Calvin by Martine Leavitt

Title: Calvin

Author: Martine Leavitt

Published: November 17th, 2015

Rating: 5/5 stars

Goodreads 

In this latest novel from National Book Award finalist Martine Leavitt, a schizophrenic teen believes that Bill Watterson can save him from his illness if he creates one more Calvin & Hobbes comic strip.

Seventeen-year-old Calvin has always known his fate is linked to the comic book character from Calvin & Hobbes. He was born on the day the last strip was published; his grandpa left a stuffed tiger named Hobbes in his crib; and he even has a best friend named Susie. As a child Calvin played with the toy Hobbes, controlling his every word and action, until Hobbes was washed to death. But now Calvin is a teenager who has been diagnosed with schizophrenia, Hobbes is back—as a delusion—and Calvin can’t control him. Calvin decides that if he can convince Bill Watterson to draw one final comic strip, showing a normal teenaged Calvin, he will be cured. Calvin and Susie (and Hobbes) set out on a dangerous trek across frozen Lake Erie to track him down.

Review

* Thanks to Macmillan Children’s Publishing Group for providing an ARC via Netgalley in exchange for a review.

This book was a unique one for me and I’m really hoping that everyone will love it as much as I did. I’ve never read anything featuring a schizophrenic main character or even side character. I also found it interesting because it was written basically as one long letter from Calvin to Bill Watterson, the creator of the Calvin and Hobbes comic strips, though it didn’t really feel like a letter.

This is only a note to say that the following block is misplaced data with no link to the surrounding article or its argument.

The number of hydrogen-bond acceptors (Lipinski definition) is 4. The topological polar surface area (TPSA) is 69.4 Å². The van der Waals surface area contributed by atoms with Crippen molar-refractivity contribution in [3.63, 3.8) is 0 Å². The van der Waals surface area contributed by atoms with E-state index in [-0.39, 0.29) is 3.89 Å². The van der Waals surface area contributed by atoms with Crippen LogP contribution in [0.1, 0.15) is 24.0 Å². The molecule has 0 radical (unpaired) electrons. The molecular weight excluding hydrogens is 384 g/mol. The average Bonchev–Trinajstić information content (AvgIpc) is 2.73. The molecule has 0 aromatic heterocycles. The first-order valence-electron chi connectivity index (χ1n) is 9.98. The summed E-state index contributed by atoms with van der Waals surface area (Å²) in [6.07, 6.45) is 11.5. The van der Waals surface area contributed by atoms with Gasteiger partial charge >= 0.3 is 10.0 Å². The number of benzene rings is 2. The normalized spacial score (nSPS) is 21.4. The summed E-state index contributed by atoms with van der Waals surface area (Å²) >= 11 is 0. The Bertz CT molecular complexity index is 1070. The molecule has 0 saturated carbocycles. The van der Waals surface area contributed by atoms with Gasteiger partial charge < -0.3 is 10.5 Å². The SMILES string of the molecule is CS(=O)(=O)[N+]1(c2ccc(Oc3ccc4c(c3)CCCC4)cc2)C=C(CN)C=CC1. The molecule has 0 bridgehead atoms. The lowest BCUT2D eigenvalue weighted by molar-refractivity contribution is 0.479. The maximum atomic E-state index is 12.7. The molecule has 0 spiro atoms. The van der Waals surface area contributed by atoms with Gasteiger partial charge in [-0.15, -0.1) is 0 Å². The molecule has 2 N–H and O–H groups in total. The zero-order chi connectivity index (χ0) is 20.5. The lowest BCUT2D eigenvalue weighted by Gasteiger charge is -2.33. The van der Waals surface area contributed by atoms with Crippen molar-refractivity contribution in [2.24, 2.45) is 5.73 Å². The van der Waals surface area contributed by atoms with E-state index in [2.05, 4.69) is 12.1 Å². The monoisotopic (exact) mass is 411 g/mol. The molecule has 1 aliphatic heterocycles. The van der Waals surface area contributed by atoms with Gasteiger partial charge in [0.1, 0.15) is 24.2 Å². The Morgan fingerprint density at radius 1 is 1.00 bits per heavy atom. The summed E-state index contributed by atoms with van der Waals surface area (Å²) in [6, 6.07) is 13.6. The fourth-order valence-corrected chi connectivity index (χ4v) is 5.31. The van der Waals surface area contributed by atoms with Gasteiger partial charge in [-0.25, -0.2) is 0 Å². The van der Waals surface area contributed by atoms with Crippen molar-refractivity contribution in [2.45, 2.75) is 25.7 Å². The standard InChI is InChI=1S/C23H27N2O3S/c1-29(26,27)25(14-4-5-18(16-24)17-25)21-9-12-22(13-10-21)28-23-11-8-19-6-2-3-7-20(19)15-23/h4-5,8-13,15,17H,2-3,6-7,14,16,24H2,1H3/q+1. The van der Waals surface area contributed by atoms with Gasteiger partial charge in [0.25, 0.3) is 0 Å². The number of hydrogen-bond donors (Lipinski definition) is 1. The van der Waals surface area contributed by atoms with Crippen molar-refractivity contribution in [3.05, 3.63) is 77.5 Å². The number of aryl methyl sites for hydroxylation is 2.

Calvin’s belief in the comics, as well as his condition were what really drove the story, that and the characters. Susie, Calvin’s childhood friend, had drawn away from him in favor of new and more popular friends. But the appearance of Hobbes draws them back together. She goes to see him in the hospital and he reveals his plan to walk across Lake Erie into the United States to prove his devotion to Bill Watterson (wait what?). This will be his cure, not medicine but adventure, which may seem a bit…odd, but you must remember that he is a recently diagnosed schizophrenic. And maybe Susie’s a bit crazy too, because instead of alerting his parents as she originally intended, she ends up joining him in this journey. From there, everything goes sort of crazy (well…more crazy) and the two teens really start really to grow as characters. They meet an amazing group of people while on the lake, made more amazing by the fact that they are on the lake, who really pushed me to think. Though, truthfully, the entire book drove me to think. Take Hobbes for example, though he may be a figment of Calvin’s imagination he still has quite a few amazing things to say…

-Hobbes: Remember what it feels like to wake up on a summer morning and not think about anything except going outside and sitting under a tree? You’ve forgotten. I bet Bill has, too. Instead of a heart you’ll have an iPhone. Instead of a brain you’ll have pings that tell you what has to be done that day and that minute. You’ll never sit in a tree house again, or build a snow fort. You’ll rake and shovel walks, instead. But it doesn’t have to be that way, ol’ buddy…

I don’t know about you guys, but I find that kind of profound, especially for an imaginary tiger. And speaking of imaginary, another reason that I loved this book so much is because I never felt entirely certain whether or not the things that were happening and the characters that were actually real or only real to Calvin. But I didn’t really care if they were real or not in the end, because they were real to Calvin and that ended up being good enough for me. 

Who else has read Calvin? What other books have you readwhere the main character is schizophrenic?

-please note that this quotation has not been checked against a final copy of the book.

The Merciless by Danielle Vega

 Title: The Merciless

Author: Danielle Vega

Published: June 12th, 2014

Rating: 3.5/5 stars

Goodreads 

Forgive us, Father, for we have sinned

Brooklyn Stevens sits in a pool of her own blood, tied up and gagged. No one outside of these dank basement walls knows she’s here. No one can hear her scream.

Sofia Flores knows she shouldn’t have gotten involved. When she befriended Riley, Grace, and Alexis on her first day at school, she admired them, with their perfect hair and their good-girl ways. They said they wanted to save Brooklyn. They wanted to help her. Sofia didn’t realize they believed Brooklyn was possessed.